MAHNETTIK A NEW APPROACH FOR MIGRANT WORKER EMPOWERMENT
The scenario was set. Separated by distance, everything was discussed in the chatting room and through emails. Work was delegated. A friend was assigned as one of the family members. Another friend acted as the relative. Information on identity was prepared to prevent hitches when confronted. “At the time, if you were not picked up by family, a newly returned migrant worker would not be allowed to go home by herself. She must use the available transport. And I was then reluctant to do so,” said Narsidah as she recounted the situation six years ago. Narsidah then had just ended her employment term in Hongkong. She previously worked in Singapore in 1998. “Only for a year. Because it was my first work experience. I still missed home then,” she admitted. Her second stint as a migrant worker in Hongkong changed the course of Narsidah's life. It was here that Narsidah began to become part of the Indonesian migrant workers' organization. This was possible she said because the condition was conducive. “If it's an official holiday then it means you don't work. A three-day holiday means you don't work for three days. It's just like being a civil servant,” she explains. It was during this spare time that she had the opportunity to interact with other migrant workers. From an early introduction during a visit to the park, Narsidah eventually became an activist at the Indonesian Migrant Workers' Union. Under this organization, Narsidah had her first direct encounter with problems confronted by Indonesian migrant workers. It was here that Narsidah also first learnt about using the computer. As she was adamant to not be constantly dependent on others when operating the computer, Narsidah initiated to attend a computer course organized by IMWU.
"To pay for the course fee, I could not sent money back home because a major portion of my salary at the time was deducted by the agent. The course was quite costly as the union had to hire local computer experts. I even took photographs of the classroom filled with rows of computers to send back home,” said Narsidah during a discussion forum between various parties held by Microsoft and Tifa recently in Jakarta. Her early introduction to computers made it easier for her to move on to the internet. “In Hongkong, internet facilities are readily available. And more importantly is that I also had the time to have fun with the internet,” she further explains. Upon her return to Indonesia, Narsidah decided to join Migrant Care. She therefore has to make frequent trips to Jakarta from her hometown in Banyumas, Central Java. In Banyumas, Narsidah along with a group of former migrant workers organize regular get-togethers. The agenda is consistent: to conduct advocacy work on issues related to migrant workers and potential migrant workers. These get-togethers were later formalized into an association known as Seruni. All Seruni members are individuals who were previously migrant workers. “At first we lack confidence. But we were constantly motivated by friends who are students and lecturers at Soedirman University. They advised us to set up an association to be more organized in sharing information and experiences,” explained Narsidah who completed her junior high education in 1995. Unlike other migrant workers' organizations, Seruni is not an NGO. Its activists are involved purely on a voluntary basis. Members in fact have diverse professions. Narsidah tends to a fishpond,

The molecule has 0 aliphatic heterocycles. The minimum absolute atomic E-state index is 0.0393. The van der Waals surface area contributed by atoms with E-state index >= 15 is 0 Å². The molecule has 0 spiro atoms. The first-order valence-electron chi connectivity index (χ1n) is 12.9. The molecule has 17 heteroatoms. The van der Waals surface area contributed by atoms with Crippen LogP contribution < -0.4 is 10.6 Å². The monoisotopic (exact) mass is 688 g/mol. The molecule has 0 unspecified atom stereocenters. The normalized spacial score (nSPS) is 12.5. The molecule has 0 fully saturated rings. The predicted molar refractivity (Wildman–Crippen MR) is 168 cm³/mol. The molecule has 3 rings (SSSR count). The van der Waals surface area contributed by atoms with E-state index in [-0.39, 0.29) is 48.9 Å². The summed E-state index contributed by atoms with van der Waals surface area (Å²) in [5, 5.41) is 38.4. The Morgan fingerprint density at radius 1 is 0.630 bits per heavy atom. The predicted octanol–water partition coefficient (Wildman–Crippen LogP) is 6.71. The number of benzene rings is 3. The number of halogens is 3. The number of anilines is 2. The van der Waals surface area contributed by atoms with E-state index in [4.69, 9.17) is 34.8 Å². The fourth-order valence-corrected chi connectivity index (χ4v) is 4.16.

selling pandan-leaf handicrafts from Kebumen and occasionally produces bedcovers on order. Lili, Narsidah's friend who is also Seruni's Chairperson owns a mobile phone and voucher counter. Narsidah mentioned, “We must be wise in arranging our time schedule. We often hold meetings after taking part in meetings arranged by colleagues from other organizations.” Seruni's list of activities now has an additional agenda as it is entrusted to manage CTC which they named “Seruni Learning House”. This CTC is located in Datar village of Sambung sub-district in Banyumas. This CTC has yet to operate as intended. The main constraint is the unavailability of internet connection. Available computers are now focused on computer lessons including on the use of Microsoft Word and Microsoft Excel. Learning to print and also scan documents. “Friends involved in legal cases are encouraged to produce their own chronology of events,” she further said. Narsidah and her peers at CTC Banyumas have high expectations when CTC is in full operations. “We would like to set up an internet kiosk. The tariff must surely be affordable. Proceeds will be used to finance legal defense and counsel,” Narsidah hopes as she ends the conversation. On a more personal note, Narsidah expressed her wish to be able to immediately start blogging. She admits to have honed her writing skills from other migrant worker friends. We shall patiently wait for her blog entries!
email: email@example.com website: www.tifafoudation.org
Working without proper documents is an issue as reliable information at IOWs area of origin is lacking. Jobs learned from relatives . Problems that started at the very beginning led to series of potentially unsafe migration. According to BNP2TKI, 45.626 cases were reported in 2008, vary from violation of employment contract, poor working and living conditions, limited freedom of movement, harassment and violence, lack of social protection to debt bondage. Migrant Care noted, in 2007 alone, 206 died in destination country. Therefore, it is important to have alternative information about opportunity to work overseas.